The song of the sparrow that went viral

The song of the sparrow that went viral

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It is not common for bird songs to vary easily, but a team of Canadian scientists has recorded a unique case with citizen help. In 20 years, white-throated sparrows have ‘viralized’ a rare song that ends with two notes instead of the traditional three, and that has traveled more than 3,000 km from western to eastern Canada.

In the 1960s, white gorg sparrows (Zonotrichia albicolis) whistled a song that ended in a triplet or three-note repetition, but by the time researcher Ken A. Otter moved to western Canada in the late 1990s the final melody had already changed: the song culminated in two notes. The birds had abandoned their traditional song for a new one.

With the help of citizen science

However, ten years later, in 2014, when comparing the records recorded by the scientists, each male seemed to sing the western song with the final doublet instead of the traditional one. "We then began to hear it in towns as far away as Ontario, which is 3,000 kilometers from us.”Otter emphasizes.

It was at this point that the researchers contacted colleagues across the country in search of recordings of the song of the white-throated sparrows. They also started a citizen science project with Xero-canto song files and began to analyze the sounds of the eBird and Macaulay Library, recorded by North American citizens and uploaded to the platforms along with the coordinates of the places where they were captured.

So we were able to collect song recordings of hundreds of male sparrows from all over North America, something we could never have done on our own. These bird watchers were our local eyes and ears”Says Otter.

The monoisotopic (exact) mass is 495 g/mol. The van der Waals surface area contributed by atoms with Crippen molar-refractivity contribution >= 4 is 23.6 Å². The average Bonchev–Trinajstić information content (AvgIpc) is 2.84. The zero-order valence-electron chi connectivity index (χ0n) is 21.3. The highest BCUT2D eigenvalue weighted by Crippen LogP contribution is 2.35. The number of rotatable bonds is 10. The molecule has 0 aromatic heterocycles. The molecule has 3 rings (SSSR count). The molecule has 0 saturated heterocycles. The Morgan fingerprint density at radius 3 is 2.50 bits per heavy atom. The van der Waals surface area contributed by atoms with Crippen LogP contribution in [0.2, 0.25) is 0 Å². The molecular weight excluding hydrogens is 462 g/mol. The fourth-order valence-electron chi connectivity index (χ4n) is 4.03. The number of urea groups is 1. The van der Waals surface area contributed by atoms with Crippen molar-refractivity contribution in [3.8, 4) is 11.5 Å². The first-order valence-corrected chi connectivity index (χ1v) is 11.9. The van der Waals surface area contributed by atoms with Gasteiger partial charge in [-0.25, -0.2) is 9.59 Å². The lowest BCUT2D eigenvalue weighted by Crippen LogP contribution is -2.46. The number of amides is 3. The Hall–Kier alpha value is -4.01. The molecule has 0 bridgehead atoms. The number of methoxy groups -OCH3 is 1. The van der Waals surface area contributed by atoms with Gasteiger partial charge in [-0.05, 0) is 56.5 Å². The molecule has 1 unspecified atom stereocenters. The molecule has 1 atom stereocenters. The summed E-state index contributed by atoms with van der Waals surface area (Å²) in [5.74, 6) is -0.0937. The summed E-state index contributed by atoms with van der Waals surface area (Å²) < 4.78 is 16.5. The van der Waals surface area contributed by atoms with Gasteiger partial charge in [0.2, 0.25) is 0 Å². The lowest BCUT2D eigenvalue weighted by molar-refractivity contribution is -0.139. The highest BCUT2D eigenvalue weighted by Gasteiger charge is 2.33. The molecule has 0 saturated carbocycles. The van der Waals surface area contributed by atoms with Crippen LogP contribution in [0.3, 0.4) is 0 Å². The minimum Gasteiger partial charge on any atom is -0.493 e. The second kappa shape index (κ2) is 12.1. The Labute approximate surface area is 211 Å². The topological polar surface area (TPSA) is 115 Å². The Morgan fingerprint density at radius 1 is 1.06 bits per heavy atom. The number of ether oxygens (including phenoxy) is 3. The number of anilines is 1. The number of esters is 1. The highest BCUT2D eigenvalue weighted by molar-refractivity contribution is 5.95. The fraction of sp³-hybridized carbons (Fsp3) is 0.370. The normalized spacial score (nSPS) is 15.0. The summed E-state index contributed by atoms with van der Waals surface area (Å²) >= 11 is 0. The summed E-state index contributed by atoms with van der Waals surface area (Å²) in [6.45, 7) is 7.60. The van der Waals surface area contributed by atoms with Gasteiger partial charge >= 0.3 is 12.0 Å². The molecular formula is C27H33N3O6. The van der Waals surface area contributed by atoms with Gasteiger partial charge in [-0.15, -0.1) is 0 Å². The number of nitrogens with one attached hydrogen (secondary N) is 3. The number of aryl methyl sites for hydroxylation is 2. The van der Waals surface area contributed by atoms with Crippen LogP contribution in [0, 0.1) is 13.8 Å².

The results of this exceptional find are now published in the journalCurrent Biology. “As far as we know, it is unprecedented”, Says the researcher. "We are not aware of any other study that has seen this pattern spread through the cultural evolution of a type of song.", keep going.

An unprecedented discovery

Although it is known that some species of birds change their songs over time, these cultural evolutions tend to remain in local populations, becoming regional dialects, without expanding to other regions. Thus began the final melody of the new song of the sparrows of western Canada.

Scientists still do not know why the birds altering the final pattern of the song, but they were able to predict its expansion. In this sense, they realized that the sparrows' overwintering territories were playing an important role in the rapid spread of the new song.

We know that birds sing in wintering areas, so juvenile males can hear new types of songs if they overwinter with birds from other areas of the dialect. This would allow the males to learn new types of songs in the winter and take them to new areas when they return to breeding sites.”Otter specifies.

To test whether western specimens who knew the song shared territories during winter with eastern ones, the team used sparrows with geolocators. Not only did they determine that the song was spreading across the country from these places, but it was also replacing the traditional song that had persisted for so long. For the researchers, this was unheard of in male songbirds.

Although the novel melody did not seem to give them a territorial advantage over their male counterparts, the goal of Otter's team is now to see if the females have a preference for either of the two songs. "Females may prefer songs with novel elements, and males who adopt them gain some advantage over them”, Confirms the scientist, who has had to delay his study due to the COVID-19 crisis.

The Canadian researcher now has his ear on a new song, which appeared about five years ago, among western sparrows. Otter and his team will be able to witness in real time, thanks to the private recordings of citizens, the expansion and possible viralization of this new melody.

This new variant is rapidly replacing from the west the traditional doublet song that we have been analyzing for 20 years and which is still spreading eastward, in Quebec, and the maritime provinces.”Otter concludes.


Ken A. Otter et al. "Continent-wide Shifts in Song Dialects of White-Throated Sparrows"Current Biology July 2, 2020

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